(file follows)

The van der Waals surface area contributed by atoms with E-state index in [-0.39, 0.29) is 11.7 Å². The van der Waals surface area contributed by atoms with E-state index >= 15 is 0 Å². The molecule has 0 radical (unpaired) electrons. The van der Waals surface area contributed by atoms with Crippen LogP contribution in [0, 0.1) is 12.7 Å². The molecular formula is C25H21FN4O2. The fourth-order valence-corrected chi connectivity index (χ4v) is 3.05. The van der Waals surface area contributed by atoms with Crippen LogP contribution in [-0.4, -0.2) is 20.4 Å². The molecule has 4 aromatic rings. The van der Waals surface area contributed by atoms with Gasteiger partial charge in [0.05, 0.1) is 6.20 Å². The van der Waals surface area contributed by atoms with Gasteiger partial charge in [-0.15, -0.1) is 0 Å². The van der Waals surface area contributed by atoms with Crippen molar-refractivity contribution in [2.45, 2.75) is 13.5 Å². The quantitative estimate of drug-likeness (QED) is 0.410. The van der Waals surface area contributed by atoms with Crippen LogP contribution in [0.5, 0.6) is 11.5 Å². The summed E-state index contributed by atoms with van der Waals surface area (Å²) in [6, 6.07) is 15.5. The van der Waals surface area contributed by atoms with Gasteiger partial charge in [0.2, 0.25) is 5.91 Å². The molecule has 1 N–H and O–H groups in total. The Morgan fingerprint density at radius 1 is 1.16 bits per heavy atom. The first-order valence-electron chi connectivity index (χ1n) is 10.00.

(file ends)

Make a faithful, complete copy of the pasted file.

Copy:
The van der Waals surface area contributed by atoms with E-state index in [-0.39, 0.29) is 11.7 Å². The van der Waals surface area contributed by atoms with E-state index >= 15 is 0 Å². The molecule has 0 radical (unpaired) electrons. The van der Waals surface area contributed by atoms with Crippen LogP contribution in [0, 0.1) is 12.7 Å². The molecular formula is C25H21FN4O2. The fourth-order valence-corrected chi connectivity index (χ4v) is 3.05. The van der Waals surface area contributed by atoms with Crippen LogP contribution in [-0.4, -0.2) is 20.4 Å². The molecule has 4 aromatic rings. The van der Waals surface area contributed by atoms with Gasteiger partial charge in [0.05, 0.1) is 6.20 Å². The van der Waals surface area contributed by atoms with Gasteiger partial charge in [-0.15, -0.1) is 0 Å². The van der Waals surface area contributed by atoms with Crippen molar-refractivity contribution in [2.45, 2.75) is 13.5 Å². The quantitative estimate of drug-likeness (QED) is 0.410. The van der Waals surface area contributed by atoms with Crippen LogP contribution in [0.5, 0.6) is 11.5 Å². The summed E-state index contributed by atoms with van der Waals surface area (Å²) in [6, 6.07) is 15.5. The van der Waals surface area contributed by atoms with Gasteiger partial charge in [0.2, 0.25) is 5.91 Å². The molecule has 1 N–H and O–H groups in total. The Morgan fingerprint density at radius 1 is 1.16 bits per heavy atom. The first-order valence-electron chi connectivity index (χ1n) is 10.00.